Video from the conference plenaries (including Betsy Hartmann, Rohan D’Souza, Michael Watts, Johan Rockström and Melissa Leach, and a panel on social justice) and interviews with participants.
Watch the video clips
Our conference Storify tells the story of the conference as it unfolded, including words and images taken from participants’ contributions on the Twitter hashtag #resourcepol.
Storify: Resource Politics 2015
What resource politics means now Lyla Mehta
Thinking critically about the green economy, conflict and environmental justice Amber Huff
Neoliberal conservation, REDD+ and ‘inclusive exclusions’ Andreas Scheba
Democratising innovation, data and knowledge John Thompson
Nature can’t pay its own way – so let’s take the market out of conservation Benjamin Neimark
Of tools, discourses and politics: the debate on the Anthropocene and Planetary Boundaries Jonas Torrens
From ‘friendship’ to ‘entanglement’: researchers and transformation Ruth Segal
The politics of Nature in the Anthropocene Kathleen McAfee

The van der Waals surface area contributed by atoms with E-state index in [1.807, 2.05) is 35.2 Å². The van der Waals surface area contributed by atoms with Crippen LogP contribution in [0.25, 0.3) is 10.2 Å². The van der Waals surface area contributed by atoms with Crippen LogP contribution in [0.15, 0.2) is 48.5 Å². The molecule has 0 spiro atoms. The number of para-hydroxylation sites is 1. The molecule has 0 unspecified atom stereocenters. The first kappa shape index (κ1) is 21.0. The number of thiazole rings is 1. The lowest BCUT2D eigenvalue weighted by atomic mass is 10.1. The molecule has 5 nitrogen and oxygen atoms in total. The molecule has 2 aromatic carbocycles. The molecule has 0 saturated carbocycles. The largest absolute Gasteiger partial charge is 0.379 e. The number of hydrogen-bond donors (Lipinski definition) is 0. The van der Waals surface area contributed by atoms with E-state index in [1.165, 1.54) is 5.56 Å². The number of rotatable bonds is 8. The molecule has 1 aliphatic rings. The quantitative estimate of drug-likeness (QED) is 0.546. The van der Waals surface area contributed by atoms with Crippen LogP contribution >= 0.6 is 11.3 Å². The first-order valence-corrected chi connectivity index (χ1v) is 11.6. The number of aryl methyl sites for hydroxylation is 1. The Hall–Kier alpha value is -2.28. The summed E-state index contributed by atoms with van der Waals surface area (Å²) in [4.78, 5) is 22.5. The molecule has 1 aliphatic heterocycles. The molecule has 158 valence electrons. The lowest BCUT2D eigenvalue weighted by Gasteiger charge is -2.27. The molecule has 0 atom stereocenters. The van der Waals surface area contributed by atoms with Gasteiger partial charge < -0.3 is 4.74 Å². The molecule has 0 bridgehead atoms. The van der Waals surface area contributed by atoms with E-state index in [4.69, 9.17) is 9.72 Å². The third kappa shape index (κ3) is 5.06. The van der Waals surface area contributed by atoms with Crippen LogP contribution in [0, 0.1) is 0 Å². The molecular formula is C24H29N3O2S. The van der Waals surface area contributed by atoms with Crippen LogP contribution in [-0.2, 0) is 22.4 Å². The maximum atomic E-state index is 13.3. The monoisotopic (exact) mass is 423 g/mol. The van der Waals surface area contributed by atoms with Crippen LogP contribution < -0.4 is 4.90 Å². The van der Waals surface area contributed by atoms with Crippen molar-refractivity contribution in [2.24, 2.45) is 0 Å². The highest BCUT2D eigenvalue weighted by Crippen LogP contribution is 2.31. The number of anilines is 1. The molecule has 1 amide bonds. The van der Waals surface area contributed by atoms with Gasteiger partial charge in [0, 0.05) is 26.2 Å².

Who writes international climate change reports? Esteve Corbera
Have oil companies learned from the Niger Delta crisis? Jeremy Lind
Resource Politics: living in the Anthropocene Ian Scoones
Green Economy and the ‘growth fetish’: what are the alternatives? Kathleen McAfee
The illustrator Raquel Durán created a series of large pictures during our four plenary sessions, providing a visual record of the discussion.
Gallery: Graphic illustrations (Flickr)
View a set of photos from the conference, taken by Lance Bellers.
Gallery: Resource Politics photos (Flickr)
Engagement: participants’ stories
We asked conference participants to tell us where, how and with whom they ‘engaged’ in their research and/or activism around resource politics. We got plenty of contributions to our world map, which we’ve turned into an online version.
Browse the stories
Conference participants will receive updates when these are posted: if you didn’t attend, you can sign up to the STEPS newsletter for updates.
About the conference
The international conference Resource Politics: transforming pathways to sustainability was held at the Institute of Development Studies from 7-9 September 2015. View the conference programme.
The event is the latest conference in a series from the ESRC STEPS Centre.